Stress Can Make You Sick, but It Doesn't Have To
By Jennifer Warner
Reviewed By Charlotte Grayson
Studies show people with medical conditions such as heart disease, mental illness, or other chronic diseases are most vulnerable to the negative consequences of stress , but healthy people are also at a risk.
The link between stress and heart-related problems has been widely studied, and researchers say that mental stress increases the body's demand for oxygen by raising blood pressure and heart rate. For people who already suffer from heart disease, this additional burden can increase the risk of heart attack, stroke, and even death.
Stress can also act as a trigger for heart attack or stroke in people with undiagnosed heart disease, according to David S. Krantz, PhD, chairman of the department of medical and clinical psychology at Uniformed Services University in Bethesda, Md.
He says stress can set off dangerous plaque ruptures in people who may not know that they're in the early stages of atherosclerosis, or hardening of the arteries, and those ruptures can lead to potentially life-threatening events like heart attacks or strokes.
Steven Tovian, PhD, director of health psychology at Evanston Northwestern Healthcare in Evanston, Ill., says stress also directly affects a part of the nervous system that controls the glands, heart, digestive system, respiratory system, and skin.
That means any pre-existing medical condition that is influenced by a nervous system response such as chronic pain, IBS (irritable bowel syndrome), digestive disorders, or headaches is likely to become exacerbated by stress when the already overworked system becomes overloaded by additional stress.
Attitude Is Everything
But you don't have to be ill to suffer from the effects of stress on your physical as well as mental health. Stress can also make healthy people more vulnerable to sickness by weakening the immune system and making it easier to catch a cold or other contagious illness.
Suzanne Segerstrom, PhD, says what happens is that certain components of the immune system become less effective at fighting off illness, especially those caused by viruses, when exposed to stress over days or weeks. But she says attitude plays a critical role in tempering that reaction.
"The main principle is that the effect on the immune system is not a factor of what's happening in the environment, but it's an effect of your perception of it," says Segerstrom, who is assistant professor of psychology at the University of Kentucky. "To the degree that you feel threatened or overwhelmed, the immune system will be affected more."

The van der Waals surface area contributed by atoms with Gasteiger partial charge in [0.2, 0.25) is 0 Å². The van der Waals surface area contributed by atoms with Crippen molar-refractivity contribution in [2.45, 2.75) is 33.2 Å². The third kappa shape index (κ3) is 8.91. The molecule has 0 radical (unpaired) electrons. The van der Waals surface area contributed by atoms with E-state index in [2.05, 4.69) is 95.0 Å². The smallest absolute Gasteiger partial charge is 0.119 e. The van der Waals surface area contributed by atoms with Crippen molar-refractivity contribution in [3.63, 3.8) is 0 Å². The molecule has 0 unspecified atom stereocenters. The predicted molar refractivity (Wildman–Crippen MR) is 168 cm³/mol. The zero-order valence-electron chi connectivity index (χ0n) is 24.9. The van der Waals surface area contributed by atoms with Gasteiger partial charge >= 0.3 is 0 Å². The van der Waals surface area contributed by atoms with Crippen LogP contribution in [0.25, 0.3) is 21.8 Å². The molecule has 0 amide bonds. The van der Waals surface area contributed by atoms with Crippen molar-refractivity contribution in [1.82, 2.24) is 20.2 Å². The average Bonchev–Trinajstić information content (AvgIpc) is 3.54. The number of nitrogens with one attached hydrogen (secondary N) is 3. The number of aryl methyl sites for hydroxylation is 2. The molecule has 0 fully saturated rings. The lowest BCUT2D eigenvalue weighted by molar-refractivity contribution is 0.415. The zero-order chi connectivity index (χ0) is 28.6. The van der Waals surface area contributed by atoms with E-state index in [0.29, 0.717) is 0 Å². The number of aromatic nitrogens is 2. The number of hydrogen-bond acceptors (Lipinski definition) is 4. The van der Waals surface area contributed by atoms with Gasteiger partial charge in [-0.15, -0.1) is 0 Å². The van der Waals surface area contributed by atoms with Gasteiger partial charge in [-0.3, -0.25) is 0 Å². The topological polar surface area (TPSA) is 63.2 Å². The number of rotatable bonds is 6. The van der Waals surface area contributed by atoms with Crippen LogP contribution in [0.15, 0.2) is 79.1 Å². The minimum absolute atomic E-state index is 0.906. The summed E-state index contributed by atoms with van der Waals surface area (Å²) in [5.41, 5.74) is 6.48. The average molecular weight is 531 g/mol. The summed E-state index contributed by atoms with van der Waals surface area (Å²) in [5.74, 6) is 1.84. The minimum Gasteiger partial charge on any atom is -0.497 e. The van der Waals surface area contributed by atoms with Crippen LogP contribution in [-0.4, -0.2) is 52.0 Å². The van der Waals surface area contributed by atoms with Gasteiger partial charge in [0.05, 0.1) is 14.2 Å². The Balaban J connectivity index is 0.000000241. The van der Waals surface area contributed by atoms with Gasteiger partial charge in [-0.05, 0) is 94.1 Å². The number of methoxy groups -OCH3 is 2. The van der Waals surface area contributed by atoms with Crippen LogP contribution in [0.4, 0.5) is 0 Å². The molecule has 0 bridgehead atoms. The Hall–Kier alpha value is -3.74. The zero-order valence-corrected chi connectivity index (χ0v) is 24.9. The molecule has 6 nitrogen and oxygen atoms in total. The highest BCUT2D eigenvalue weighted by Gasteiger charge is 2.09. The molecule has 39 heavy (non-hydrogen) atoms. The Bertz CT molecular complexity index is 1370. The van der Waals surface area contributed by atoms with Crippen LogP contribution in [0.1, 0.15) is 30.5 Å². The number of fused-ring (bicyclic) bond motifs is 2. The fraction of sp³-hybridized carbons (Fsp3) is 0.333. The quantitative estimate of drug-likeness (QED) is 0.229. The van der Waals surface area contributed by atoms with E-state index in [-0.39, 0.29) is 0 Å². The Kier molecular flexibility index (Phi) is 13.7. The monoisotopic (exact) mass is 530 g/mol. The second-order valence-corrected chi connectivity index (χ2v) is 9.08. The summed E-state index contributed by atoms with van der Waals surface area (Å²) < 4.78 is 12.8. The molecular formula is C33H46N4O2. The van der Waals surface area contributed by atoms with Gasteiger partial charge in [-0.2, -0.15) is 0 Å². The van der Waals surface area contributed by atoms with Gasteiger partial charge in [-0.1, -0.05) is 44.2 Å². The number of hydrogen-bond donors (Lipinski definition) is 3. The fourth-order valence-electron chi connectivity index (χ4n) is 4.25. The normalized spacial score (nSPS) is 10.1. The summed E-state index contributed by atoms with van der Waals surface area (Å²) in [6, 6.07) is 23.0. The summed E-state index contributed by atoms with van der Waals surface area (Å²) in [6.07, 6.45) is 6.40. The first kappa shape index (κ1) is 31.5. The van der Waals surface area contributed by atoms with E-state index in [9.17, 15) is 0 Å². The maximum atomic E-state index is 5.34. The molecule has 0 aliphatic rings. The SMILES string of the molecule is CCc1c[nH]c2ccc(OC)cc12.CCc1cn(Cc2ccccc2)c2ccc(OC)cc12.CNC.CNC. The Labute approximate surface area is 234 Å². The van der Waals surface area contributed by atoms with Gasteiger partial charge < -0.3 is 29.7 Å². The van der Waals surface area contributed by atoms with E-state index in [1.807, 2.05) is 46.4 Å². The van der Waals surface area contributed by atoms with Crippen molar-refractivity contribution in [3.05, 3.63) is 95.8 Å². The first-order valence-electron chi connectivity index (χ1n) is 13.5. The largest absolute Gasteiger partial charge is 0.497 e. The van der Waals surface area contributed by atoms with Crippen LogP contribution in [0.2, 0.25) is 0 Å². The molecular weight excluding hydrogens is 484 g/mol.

Segerstrom says that people who focus only on negative information to the exclusion of more positive information will perceive more stress and, therefore, suffer more serious consequences in their mental and physical health. That's why it's important to keep a balanced perspective on events going on in the world as well as closer to home.
Relieving Stress and Getting Help
To ease the negative effects of stress on your health, experts recommend the following tips to reduce your stress and keep your life in balance:
- Attempt to maintain a normal routine. Sticking to a schedule can help you feel more in control of your life even when the circumstances around you are chaotic.
- Make and keep connections with friends, family, clergy, and other confidants. Maintaining a strong social support network can act as a buffer against stress.
- Make time for things that you enjoy, whatever that may be, such as playing with your children or pets, exercise, reading a book, etc.
- Give yourself a break and stay away from things that rile you in times of stress. Limit contact with people or things that cause stress, especially around bedtime.
- Participate in a volunteer activity. Assisting others in a time of need can be empowering.
- Take care of yourself. Don't let stress affect your diet, sleep schedule, or exercise habits.
Tovian says there are also several warning signs to look for that can signal when stress levels are exceeding healthy limits. Symptoms of stress overload include:
- Disruption in sleeping habits
- Change in appetite or diet
- Change in mood, such as a loss of optimism or feeling overwhelmed
- Inability to put stress in long-term perspective or see the bigger picture
- Increase in anger or irritability
If you suffer from these symptoms, experts say it's important to reach out to family and friends. If your symptoms continue, seek out advice from your doctor or a mental health professional trained to deal with these issues.
Therapies to help people fight the health effects of stress usually target either altering factors in the environment that are causing stress or changing how people perceive and respond to stress through counseling on stress management, biofeedback, and/or drug treatment.
Originally published March 24, 2003.
Medically updated June 29, 2005.
SOURCES: David S. Krantz, PhD, professor and chairman, department of medical and clinical psychology, Uniformed Services University, Bethesda, Md. Steven Tovian, PhD, director of health psychology, Evanston Northwestern Healthcare, Evanston, Ill. Suzanne Segerstrom, PhD, assistant professor of psychology, University of Kentucky. Health Psychology, November 2002. Circulation, Journal of the American Heart Association, March 26, 2002.
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